Well said Pastor Weedon. Very well said indeed. It is so tempting for all of us to think, "Oh, it's ok, I am forgiven in Christ. It doesn't hurt me to do this." How tempting it is to go down that road and become cavalier about sin and excuse sin. How tempting for us to say, "I'm free in Christ! I'm not bound by any law!" and thereby think that somehow Christians are free from carefully watching themselves and what they do. Antinomianism is alive and well among Lutherans who, like Luther said, are great Easter preachers, but have a hard time being Pentecost preachers! I still think Kurt Marquart's article "Aversion to Sanctification" was precisely just what the doctor ordered on these issues. Some Lutherans in their zeal to put distance between themselves and the lack of Gospel in Evangelicalism have gone to far in avoiding the subject of good works and third use of the law and sanctification. Thanks for your post.

Pastor Paul T. McCain

Susan said...

We were talking about these things in Bible class last week. Now that we're done with Gen, Ex, Lev, Pastor decided to jump to John. We were talking about the WORD and the Spirit, and that all things were made by the WORD. And he kept drawing in all these different aspects of creation, and life's being entirely rooted in the WORD. It kinda gives a person a new perspective on the third commandment. How can a person have life apart from the Word which gives life? The third commandment isn't simply a rule; it's how we stay alive.

I just don't understand how a Christian can (like you said) celebrate the sin that caused Jesus' wounds that save us. And yet, one of my kids has friends who do enjoy sinning and revel in that antinomianism. Totally boggles the mind that they still call themselves Christians.

What I struggle with, though, is the equation of "avoiding preaching third use" and "antinomianism." I think those are often very different things. (Not that Pr Weedon commented on that, but Pr McCain did.) I guess what I wonder about, Pr Weedon, is how you would say we "cleanse ourselves" (a la 2 Cor 7). By trying to be good? Or by confessing and being absolved? Or by a little of both?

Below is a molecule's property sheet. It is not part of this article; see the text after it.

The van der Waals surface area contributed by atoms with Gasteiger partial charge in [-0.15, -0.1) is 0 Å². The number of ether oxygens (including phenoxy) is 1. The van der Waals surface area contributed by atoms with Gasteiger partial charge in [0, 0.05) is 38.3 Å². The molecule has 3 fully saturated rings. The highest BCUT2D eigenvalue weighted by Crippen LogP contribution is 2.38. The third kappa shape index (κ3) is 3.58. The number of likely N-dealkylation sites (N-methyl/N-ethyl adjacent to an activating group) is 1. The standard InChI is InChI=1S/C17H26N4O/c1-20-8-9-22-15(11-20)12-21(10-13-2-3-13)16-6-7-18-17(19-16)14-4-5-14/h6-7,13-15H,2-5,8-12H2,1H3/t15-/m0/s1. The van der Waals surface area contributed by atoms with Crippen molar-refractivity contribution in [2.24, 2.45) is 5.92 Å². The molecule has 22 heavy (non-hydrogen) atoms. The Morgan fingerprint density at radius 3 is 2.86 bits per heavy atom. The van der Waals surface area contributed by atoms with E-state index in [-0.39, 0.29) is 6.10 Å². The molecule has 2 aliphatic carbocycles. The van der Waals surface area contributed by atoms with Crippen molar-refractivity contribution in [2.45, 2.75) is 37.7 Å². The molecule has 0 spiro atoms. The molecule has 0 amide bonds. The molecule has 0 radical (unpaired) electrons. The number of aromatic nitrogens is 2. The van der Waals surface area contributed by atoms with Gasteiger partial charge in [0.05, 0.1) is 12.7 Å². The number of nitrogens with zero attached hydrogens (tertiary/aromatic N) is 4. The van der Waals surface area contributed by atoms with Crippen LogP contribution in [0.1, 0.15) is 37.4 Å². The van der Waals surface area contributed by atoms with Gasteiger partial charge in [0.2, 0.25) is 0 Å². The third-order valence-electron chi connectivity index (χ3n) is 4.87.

William Weedon said...

Hi, Susan.

How do we "cleanse ourselves"? Confessing and being absolved; hearing and reading and meditating upon the Word of God; by the Spirit's power putting to death the old man with his impulses and rising daily to the new life of love; welcoming the gift of the cross when God sends it; praying and watching in prayer; preparing for and receiving the most holy Eucharist. So, it's not a little of both, but a LOT of both! The new will that cooperates in all the works of the Holy Spirit - and the Spirit's work through the faithful use of both Word and Sacraments.

Make sense?

ptmccain said...

The Gospel is the *only* cleansing that there is. It frees us for new life in Christ. That is life lived according to the Law of God. And we are to strive to be good.

Why must this all be so complicated for some Lutherans?

Why is the Third Use of the Law so frightening for some Lutherans?

Can't we just stick with our Catechism: "All for which it is our duty to thank and praise, serve and obey"